Advice for Parents of Backpackers
Making the decision to go on a Gap Year or a Backpacking adventure is an amazing and exciting undertaking; however for the people left behind it can be a frightening and stressful realisation. Parents find it especially hard to cope with their child’s decision to leave home for months on end, so we have created our top tips and advice for the parents left behind.
Saying goodbye to your kids is never easy, especially when you know they are going away for an extended period. Make sure you mentally prepare yourself and make the goodbye short and sweet. Remember that they are excited; don’t make them feel bad by crying hysterically and begging them not to go!
Remember, just because they are abroad does not necessarily mean that all common sense will leave them. They probably will drink alcohol and take some risks, but don’t tie yourselves in knots imagining your usually sensible child doing all kinds of crazy things. Besides, if you leave them to it they are less likely to rebel and more likely to keep you informed!
Stop the Moaning
Although it may be difficult, try not to moan at them for being less than proactive about their cleanliness, unfortunately it is a part of the backpacking lifestyle. This trip is a chance for them to have an adventure, explore other cultures and grow up; this won’t happen if their parents are still reminding them to clean their teeth from thousands of miles away.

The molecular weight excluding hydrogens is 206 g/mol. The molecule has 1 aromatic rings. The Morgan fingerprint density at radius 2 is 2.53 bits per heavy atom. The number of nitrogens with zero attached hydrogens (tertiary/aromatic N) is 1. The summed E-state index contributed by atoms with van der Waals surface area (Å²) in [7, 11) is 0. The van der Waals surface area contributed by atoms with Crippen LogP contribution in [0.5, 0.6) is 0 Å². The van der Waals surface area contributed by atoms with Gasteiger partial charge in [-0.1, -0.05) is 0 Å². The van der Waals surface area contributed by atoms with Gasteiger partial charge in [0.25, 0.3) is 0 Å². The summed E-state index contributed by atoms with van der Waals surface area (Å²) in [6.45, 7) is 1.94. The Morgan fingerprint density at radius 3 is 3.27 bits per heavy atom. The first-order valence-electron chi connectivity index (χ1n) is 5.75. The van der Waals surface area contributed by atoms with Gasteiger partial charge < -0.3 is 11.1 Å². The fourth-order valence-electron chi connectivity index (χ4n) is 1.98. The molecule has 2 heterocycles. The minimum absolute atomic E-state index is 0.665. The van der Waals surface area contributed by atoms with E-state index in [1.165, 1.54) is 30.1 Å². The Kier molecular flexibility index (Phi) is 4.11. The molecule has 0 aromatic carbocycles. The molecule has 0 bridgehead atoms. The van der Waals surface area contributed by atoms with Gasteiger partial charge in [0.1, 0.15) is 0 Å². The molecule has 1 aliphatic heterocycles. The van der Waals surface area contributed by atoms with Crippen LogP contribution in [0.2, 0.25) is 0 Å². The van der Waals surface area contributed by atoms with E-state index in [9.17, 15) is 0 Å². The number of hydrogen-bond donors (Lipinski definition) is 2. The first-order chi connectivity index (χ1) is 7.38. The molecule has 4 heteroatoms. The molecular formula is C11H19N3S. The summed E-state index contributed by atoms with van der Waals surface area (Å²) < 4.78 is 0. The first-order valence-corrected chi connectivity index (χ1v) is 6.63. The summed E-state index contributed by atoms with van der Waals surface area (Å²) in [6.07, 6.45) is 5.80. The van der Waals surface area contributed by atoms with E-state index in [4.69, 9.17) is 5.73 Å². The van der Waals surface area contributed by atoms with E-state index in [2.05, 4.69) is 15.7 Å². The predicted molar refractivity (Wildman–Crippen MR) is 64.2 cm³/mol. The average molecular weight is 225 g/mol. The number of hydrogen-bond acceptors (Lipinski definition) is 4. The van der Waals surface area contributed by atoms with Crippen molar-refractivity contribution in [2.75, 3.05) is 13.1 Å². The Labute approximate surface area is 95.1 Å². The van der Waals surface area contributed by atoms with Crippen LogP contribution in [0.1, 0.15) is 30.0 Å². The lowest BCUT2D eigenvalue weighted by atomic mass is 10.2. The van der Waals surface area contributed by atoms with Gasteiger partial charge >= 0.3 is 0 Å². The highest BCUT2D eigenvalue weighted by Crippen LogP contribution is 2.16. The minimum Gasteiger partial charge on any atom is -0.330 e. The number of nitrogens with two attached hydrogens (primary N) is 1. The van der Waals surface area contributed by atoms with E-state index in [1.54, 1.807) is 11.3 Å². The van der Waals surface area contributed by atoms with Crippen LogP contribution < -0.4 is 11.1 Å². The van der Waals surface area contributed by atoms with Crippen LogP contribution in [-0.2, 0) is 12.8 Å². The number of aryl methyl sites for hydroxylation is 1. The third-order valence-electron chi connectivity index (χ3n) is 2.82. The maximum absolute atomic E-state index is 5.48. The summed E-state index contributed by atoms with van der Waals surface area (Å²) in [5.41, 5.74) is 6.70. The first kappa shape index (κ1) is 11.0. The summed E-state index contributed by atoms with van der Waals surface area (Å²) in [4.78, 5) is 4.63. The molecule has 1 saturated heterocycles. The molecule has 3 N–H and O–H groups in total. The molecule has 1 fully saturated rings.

There will be a time when they are extremely homesick and you miss them and want them home, but your job is to cheer them up and remind them to follow their dreams.
On social media sites – they will not thank you and you probably don’t want to know anyway!
Setting the Boundaries
Obviously you want them to have money and a way to contact you in an emergency, but this trip was (most likely) their idea so you shouldn’t be left with massive bills. Look into pre-paid cards and top up phones so you can keep track of their spending.
The worst thing about your children being away from home is the fear that something will happen to them. Every now and again you do hear horror stories about young backpackers getting ill or injured, but if the trip is properly planned and researched, then in reality the danger is not much higher than in the UK. If you want to know that your child will have help and protection if they get into trouble abroad, you must get them travel insurance before they leave.
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